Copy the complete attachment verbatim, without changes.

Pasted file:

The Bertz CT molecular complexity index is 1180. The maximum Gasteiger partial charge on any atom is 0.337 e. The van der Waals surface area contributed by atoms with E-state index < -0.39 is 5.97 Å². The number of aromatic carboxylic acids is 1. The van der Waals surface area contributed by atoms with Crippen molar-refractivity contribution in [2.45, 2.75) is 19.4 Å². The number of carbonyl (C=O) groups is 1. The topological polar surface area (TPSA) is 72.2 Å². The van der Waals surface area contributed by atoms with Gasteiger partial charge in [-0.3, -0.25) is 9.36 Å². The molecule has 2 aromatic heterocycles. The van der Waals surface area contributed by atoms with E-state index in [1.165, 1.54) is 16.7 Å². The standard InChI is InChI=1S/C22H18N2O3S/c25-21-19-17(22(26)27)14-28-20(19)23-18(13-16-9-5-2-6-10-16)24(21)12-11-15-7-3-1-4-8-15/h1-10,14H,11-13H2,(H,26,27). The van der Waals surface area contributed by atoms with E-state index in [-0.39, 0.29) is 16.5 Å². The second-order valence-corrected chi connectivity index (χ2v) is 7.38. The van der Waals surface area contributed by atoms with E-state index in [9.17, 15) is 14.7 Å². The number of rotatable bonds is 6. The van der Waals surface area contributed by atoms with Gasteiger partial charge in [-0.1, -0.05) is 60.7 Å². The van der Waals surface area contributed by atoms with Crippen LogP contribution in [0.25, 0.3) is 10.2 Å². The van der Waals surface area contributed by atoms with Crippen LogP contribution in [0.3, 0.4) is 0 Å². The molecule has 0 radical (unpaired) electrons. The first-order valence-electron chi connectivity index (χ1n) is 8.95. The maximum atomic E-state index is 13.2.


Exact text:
The Bertz CT molecular complexity index is 1180. The maximum Gasteiger partial charge on any atom is 0.337 e. The van der Waals surface area contributed by atoms with E-state index < -0.39 is 5.97 Å². The number of aromatic carboxylic acids is 1. The van der Waals surface area contributed by atoms with Crippen molar-refractivity contribution in [2.45, 2.75) is 19.4 Å². The number of carbonyl (C=O) groups is 1. The topological polar surface area (TPSA) is 72.2 Å². The van der Waals surface area contributed by atoms with Gasteiger partial charge in [-0.3, -0.25) is 9.36 Å². The molecule has 2 aromatic heterocycles. The van der Waals surface area contributed by atoms with E-state index in [1.165, 1.54) is 16.7 Å². The standard InChI is InChI=1S/C22H18N2O3S/c25-21-19-17(22(26)27)14-28-20(19)23-18(13-16-9-5-2-6-10-16)24(21)12-11-15-7-3-1-4-8-15/h1-10,14H,11-13H2,(H,26,27). The van der Waals surface area contributed by atoms with E-state index in [-0.39, 0.29) is 16.5 Å². The second-order valence-corrected chi connectivity index (χ2v) is 7.38. The van der Waals surface area contributed by atoms with E-state index in [9.17, 15) is 14.7 Å². The number of rotatable bonds is 6. The van der Waals surface area contributed by atoms with Gasteiger partial charge in [-0.1, -0.05) is 60.7 Å². The van der Waals surface area contributed by atoms with Crippen LogP contribution in [0.25, 0.3) is 10.2 Å². The van der Waals surface area contributed by atoms with Crippen LogP contribution in [0.3, 0.4) is 0 Å². The molecule has 0 radical (unpaired) electrons. The first-order valence-electron chi connectivity index (χ1n) is 8.95. The maximum atomic E-state index is 13.2.